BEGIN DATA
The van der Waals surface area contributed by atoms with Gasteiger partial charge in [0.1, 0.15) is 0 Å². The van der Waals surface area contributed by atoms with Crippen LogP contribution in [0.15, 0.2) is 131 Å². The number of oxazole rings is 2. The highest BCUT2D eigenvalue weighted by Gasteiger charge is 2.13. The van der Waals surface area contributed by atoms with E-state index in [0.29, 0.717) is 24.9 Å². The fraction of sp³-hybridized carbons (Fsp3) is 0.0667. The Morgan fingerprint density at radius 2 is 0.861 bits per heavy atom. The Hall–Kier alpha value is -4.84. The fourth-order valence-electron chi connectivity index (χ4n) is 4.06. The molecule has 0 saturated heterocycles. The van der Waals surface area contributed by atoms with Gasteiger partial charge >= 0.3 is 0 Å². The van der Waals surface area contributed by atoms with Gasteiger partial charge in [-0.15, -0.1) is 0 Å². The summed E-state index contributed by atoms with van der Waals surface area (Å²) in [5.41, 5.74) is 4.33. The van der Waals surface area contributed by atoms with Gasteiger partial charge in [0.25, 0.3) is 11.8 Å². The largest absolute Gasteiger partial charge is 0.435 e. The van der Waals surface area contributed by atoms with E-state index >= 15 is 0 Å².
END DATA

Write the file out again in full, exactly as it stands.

The van der Waals surface area contributed by atoms with Gasteiger partial charge in [0.1, 0.15) is 0 Å². The van der Waals surface area contributed by atoms with Crippen LogP contribution in [0.15, 0.2) is 131 Å². The number of oxazole rings is 2. The highest BCUT2D eigenvalue weighted by Gasteiger charge is 2.13. The van der Waals surface area contributed by atoms with E-state index in [0.29, 0.717) is 24.9 Å². The fraction of sp³-hybridized carbons (Fsp3) is 0.0667. The Morgan fingerprint density at radius 2 is 0.861 bits per heavy atom. The Hall–Kier alpha value is -4.84. The fourth-order valence-electron chi connectivity index (χ4n) is 4.06. The molecule has 0 saturated heterocycles. The van der Waals surface area contributed by atoms with Gasteiger partial charge >= 0.3 is 0 Å². The van der Waals surface area contributed by atoms with Gasteiger partial charge in [-0.15, -0.1) is 0 Å². The summed E-state index contributed by atoms with van der Waals surface area (Å²) in [5.41, 5.74) is 4.33. The van der Waals surface area contributed by atoms with Gasteiger partial charge in [0.25, 0.3) is 11.8 Å². The largest absolute Gasteiger partial charge is 0.435 e. The van der Waals surface area contributed by atoms with E-state index >= 15 is 0 Å².